Tuesday, July 21, 2009

Time-and-motion studies

...Or I could get completely sucked into Apophysis (and also distracted by side projects in mold-making), and not post anything for weeks on end. Bah, phooey.

Apophysis really is nicer to use than the last time I tried it. I've been using the 2.08 3-D Hack version, and it's now to a point where I feel like I'm starting to have some control over the image, and can start thinking about things like composition and framing and color placement, instead of just blindly pushing triangles around, hoping something good will happen.

The nature of flame fractals is such that once you've made a good image, the obvious thing to do is make many small adjustments, to generate more good images. It often doesn't take much adjustment of a transform-triangle to change the image quite a lot. So you can quickly end up with a whole series of related things. Changing the color palette also has a surprisingly large effect, and pretty soon the whole evening has gone by and the hard drive has filled up with a ridiculous number of pictures.

This has got me thinking about the question of How long does art take? For some reason, this is one of the most frequent queries about a given work of art: "How long did that take?" The possible answers are as infinitely variable as fractals themselves.

  "About fifteen minutes."
  "About fifteen minutes, plus an hour of render time."
  "A week of preliminary sketches, plus fifteen minutes and an hour of render time."
  "A couple of years learning to use the program, a week of preliminary sketches, fifteen minutes, and an hour of render time."
  "A decade of studying fractal mathematics, a couple of years to learn the program, a week of sketches, fifteen minutes, and an hour of render time."

...And a partridge in a pear tree.

To which the response is often something like "What the hell? Fifteen minutes? And you think this thrown-together crap is worth something? You're an idiot. And a fraud."

And I don't know. Sometimes I feel like a fraud. But then I think about photography, in which the actual image-capturing part takes a fraction of a second. Or those beautiful Japanese paintings done in ink on silk, that happen so quickly and fluidly, and are breathtaking.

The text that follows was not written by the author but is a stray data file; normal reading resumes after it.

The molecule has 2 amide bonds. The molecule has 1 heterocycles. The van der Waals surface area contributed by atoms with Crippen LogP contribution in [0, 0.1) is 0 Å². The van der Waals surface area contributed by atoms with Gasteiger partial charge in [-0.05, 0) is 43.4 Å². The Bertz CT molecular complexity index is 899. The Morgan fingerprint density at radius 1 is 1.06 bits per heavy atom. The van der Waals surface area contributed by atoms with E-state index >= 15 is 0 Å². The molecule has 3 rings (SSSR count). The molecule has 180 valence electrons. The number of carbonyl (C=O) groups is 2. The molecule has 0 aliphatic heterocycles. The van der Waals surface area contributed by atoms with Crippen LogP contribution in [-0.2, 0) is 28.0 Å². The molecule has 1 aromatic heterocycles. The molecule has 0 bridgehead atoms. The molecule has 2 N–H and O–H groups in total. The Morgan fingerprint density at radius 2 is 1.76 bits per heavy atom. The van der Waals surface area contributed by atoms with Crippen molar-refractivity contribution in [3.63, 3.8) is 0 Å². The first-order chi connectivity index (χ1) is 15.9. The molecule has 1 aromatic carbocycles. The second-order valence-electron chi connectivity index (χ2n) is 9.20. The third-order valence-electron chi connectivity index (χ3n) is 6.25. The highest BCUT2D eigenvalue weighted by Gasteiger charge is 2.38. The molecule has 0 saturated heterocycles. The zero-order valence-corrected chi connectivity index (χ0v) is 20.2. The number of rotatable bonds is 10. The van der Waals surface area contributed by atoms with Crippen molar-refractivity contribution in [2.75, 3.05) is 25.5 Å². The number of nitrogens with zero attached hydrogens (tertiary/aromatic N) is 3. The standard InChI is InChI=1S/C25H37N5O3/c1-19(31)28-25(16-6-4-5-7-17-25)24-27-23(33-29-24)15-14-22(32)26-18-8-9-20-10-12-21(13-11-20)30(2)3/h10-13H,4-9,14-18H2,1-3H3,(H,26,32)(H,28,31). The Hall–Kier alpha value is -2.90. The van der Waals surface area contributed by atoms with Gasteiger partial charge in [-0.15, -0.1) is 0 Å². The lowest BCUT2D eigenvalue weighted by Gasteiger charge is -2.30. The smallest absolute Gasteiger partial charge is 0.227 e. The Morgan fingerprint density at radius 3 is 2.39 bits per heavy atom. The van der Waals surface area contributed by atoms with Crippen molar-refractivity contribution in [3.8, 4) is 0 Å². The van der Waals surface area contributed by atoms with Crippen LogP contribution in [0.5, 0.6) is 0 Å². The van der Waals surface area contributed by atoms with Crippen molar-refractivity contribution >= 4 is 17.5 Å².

Flame fractals make really lovely elegant curves. I find many of them aesthetically pleasing. And I'm even starting to have enough control over what I'm doing that I think it counts as intentional. But somehow, it still seems too easy and quick. Is it art? I have absolutely no idea.

Ink in Water
by mrvelocipede on deviantART

Sunday, July 5, 2009

It's not that kind of contest

I've been frustrated lately with the internet, and with fractals. I keep wishing there was some good source for news or commentary or criticism about fractal art. Once in a while, the Orbit Trap guys have a review of somebody's pictures (they even mentioned my stuff once), but too often the result of their writing is that people are irritated and the whole business degenerates into pointless fights. I really don't know what their intentions may be, so I suppose it's possible that they are genuinely trying to be interesting and/or useful, but they don't seem to have had much success generating an atmosphere of friendly exchange.

And maybe it's just that there aren't any current events to be interested in. The last major contest was years ago. There's apparently a steady flow of new stuff onto Renderosity and DeviantArt and such, but the balance of stuff posted vs. comments on same is lousy.

There are some specific reasons that fractal art is difficult to talk sensibly about. It lends itself well to the category of things generally referred to (derisively, dismissively) as "decorative arts." The current fashion in art and architecture is to leave most decoration out entirely, but even in times when everything was heavily decorated, there wasn't a lot of critique for that aspect. "Say, Joe, those are some totally sweet acanthus leaves on the third column from the left." It also seems like the vast majority of fractal art looks quite similar, so it's tough to come up with any comment beyond "Nice colors on that spiral." I'm all in favor of nicely-colored spirals, but I find myself longing for something with more depth, more intention, more layers of meaning, maybe some entertaining allusions to classical motifs or mythological themes or popular culture.

I've been largely ignoring the fractal world for the last five years while I concentrated on school, and now that I'm back, and all ready to be interested and enthusiastic, I'm finding there isn't any there there. So I'm thinking about giving myself the assignment of writing a brief essay every so often, to talk about fractals and art and decoration and color theory and whatever else seems like it might be worth thinking about. I would love for there to be responses, if anyone else out there is interested as well. I would also love for it not to turn into the kind of nit-picking, side-taking, back-biting tedium that Orbit Trap so often generates.

For now, here's some more Apophysis.

Prizes Will Be Awarded